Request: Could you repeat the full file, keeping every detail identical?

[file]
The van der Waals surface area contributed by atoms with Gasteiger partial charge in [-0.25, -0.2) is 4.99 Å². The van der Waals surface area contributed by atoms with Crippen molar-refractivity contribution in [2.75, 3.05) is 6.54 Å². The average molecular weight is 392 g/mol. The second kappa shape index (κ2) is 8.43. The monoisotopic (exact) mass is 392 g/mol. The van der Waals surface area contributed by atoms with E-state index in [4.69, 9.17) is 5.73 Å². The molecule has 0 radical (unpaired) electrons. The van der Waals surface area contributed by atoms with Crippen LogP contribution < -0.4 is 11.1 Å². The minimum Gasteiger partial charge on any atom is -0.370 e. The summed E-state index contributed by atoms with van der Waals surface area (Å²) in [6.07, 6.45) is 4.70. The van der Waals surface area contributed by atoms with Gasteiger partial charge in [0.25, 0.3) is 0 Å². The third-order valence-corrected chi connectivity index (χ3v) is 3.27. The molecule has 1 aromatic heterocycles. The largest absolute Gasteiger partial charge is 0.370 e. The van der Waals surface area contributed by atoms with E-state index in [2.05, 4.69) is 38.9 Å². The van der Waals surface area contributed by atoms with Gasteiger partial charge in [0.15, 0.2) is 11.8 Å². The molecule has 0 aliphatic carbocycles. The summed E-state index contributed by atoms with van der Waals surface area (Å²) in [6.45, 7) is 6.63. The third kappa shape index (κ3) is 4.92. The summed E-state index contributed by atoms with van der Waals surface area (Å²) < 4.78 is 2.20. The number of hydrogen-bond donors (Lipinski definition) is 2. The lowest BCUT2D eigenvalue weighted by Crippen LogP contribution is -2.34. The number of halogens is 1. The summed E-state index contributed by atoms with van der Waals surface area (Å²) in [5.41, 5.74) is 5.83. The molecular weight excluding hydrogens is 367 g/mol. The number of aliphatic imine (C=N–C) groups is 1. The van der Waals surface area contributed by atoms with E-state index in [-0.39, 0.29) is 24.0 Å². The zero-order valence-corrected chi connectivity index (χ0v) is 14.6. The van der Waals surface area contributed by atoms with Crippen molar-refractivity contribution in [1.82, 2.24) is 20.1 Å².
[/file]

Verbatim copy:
The van der Waals surface area contributed by atoms with Gasteiger partial charge in [-0.25, -0.2) is 4.99 Å². The van der Waals surface area contributed by atoms with Crippen molar-refractivity contribution in [2.75, 3.05) is 6.54 Å². The average molecular weight is 392 g/mol. The second kappa shape index (κ2) is 8.43. The monoisotopic (exact) mass is 392 g/mol. The van der Waals surface area contributed by atoms with E-state index in [4.69, 9.17) is 5.73 Å². The molecule has 0 radical (unpaired) electrons. The van der Waals surface area contributed by atoms with Crippen LogP contribution < -0.4 is 11.1 Å². The minimum Gasteiger partial charge on any atom is -0.370 e. The summed E-state index contributed by atoms with van der Waals surface area (Å²) in [6.07, 6.45) is 4.70. The van der Waals surface area contributed by atoms with Gasteiger partial charge in [0.25, 0.3) is 0 Å². The third-order valence-corrected chi connectivity index (χ3v) is 3.27. The molecule has 1 aromatic heterocycles. The largest absolute Gasteiger partial charge is 0.370 e. The van der Waals surface area contributed by atoms with E-state index in [2.05, 4.69) is 38.9 Å². The van der Waals surface area contributed by atoms with Gasteiger partial charge in [0.15, 0.2) is 11.8 Å². The molecule has 0 aliphatic carbocycles. The summed E-state index contributed by atoms with van der Waals surface area (Å²) in [6.45, 7) is 6.63. The third kappa shape index (κ3) is 4.92. The summed E-state index contributed by atoms with van der Waals surface area (Å²) < 4.78 is 2.20. The number of hydrogen-bond donors (Lipinski definition) is 2. The lowest BCUT2D eigenvalue weighted by Crippen LogP contribution is -2.34. The number of halogens is 1. The summed E-state index contributed by atoms with van der Waals surface area (Å²) in [5.41, 5.74) is 5.83. The molecular weight excluding hydrogens is 367 g/mol. The number of aliphatic imine (C=N–C) groups is 1. The van der Waals surface area contributed by atoms with E-state index in [-0.39, 0.29) is 24.0 Å². The zero-order valence-corrected chi connectivity index (χ0v) is 14.6. The van der Waals surface area contributed by atoms with Crippen molar-refractivity contribution in [1.82, 2.24) is 20.1 Å².